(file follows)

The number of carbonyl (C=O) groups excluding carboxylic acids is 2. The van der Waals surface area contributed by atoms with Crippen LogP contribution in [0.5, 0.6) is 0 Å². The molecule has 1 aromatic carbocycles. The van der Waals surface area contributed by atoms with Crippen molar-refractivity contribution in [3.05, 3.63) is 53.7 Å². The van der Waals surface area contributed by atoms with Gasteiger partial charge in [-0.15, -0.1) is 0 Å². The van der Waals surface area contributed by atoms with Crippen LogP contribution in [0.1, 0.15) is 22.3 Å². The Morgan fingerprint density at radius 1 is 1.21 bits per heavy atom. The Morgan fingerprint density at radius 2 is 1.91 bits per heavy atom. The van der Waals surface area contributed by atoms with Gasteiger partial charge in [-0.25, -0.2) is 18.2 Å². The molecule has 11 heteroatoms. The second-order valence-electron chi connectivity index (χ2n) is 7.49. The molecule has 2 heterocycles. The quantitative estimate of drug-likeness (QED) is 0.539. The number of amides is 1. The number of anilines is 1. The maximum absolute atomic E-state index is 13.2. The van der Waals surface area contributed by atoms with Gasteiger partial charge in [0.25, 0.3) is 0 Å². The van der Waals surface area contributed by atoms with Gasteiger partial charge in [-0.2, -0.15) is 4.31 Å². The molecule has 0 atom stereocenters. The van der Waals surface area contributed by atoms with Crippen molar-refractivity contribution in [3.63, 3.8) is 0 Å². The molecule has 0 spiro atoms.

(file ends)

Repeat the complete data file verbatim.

The number of carbonyl (C=O) groups excluding carboxylic acids is 2. The van der Waals surface area contributed by atoms with Crippen LogP contribution in [0.5, 0.6) is 0 Å². The molecule has 1 aromatic carbocycles. The van der Waals surface area contributed by atoms with Crippen molar-refractivity contribution in [3.05, 3.63) is 53.7 Å². The van der Waals surface area contributed by atoms with Gasteiger partial charge in [-0.15, -0.1) is 0 Å². The van der Waals surface area contributed by atoms with Crippen LogP contribution in [0.1, 0.15) is 22.3 Å². The Morgan fingerprint density at radius 1 is 1.21 bits per heavy atom. The Morgan fingerprint density at radius 2 is 1.91 bits per heavy atom. The van der Waals surface area contributed by atoms with Gasteiger partial charge in [-0.25, -0.2) is 18.2 Å². The molecule has 11 heteroatoms. The second-order valence-electron chi connectivity index (χ2n) is 7.49. The molecule has 2 heterocycles. The quantitative estimate of drug-likeness (QED) is 0.539. The number of amides is 1. The number of anilines is 1. The maximum absolute atomic E-state index is 13.2. The van der Waals surface area contributed by atoms with Gasteiger partial charge in [0.25, 0.3) is 0 Å². The van der Waals surface area contributed by atoms with Gasteiger partial charge in [-0.2, -0.15) is 4.31 Å². The molecule has 0 atom stereocenters. The van der Waals surface area contributed by atoms with Crippen molar-refractivity contribution in [3.63, 3.8) is 0 Å². The molecule has 0 spiro atoms.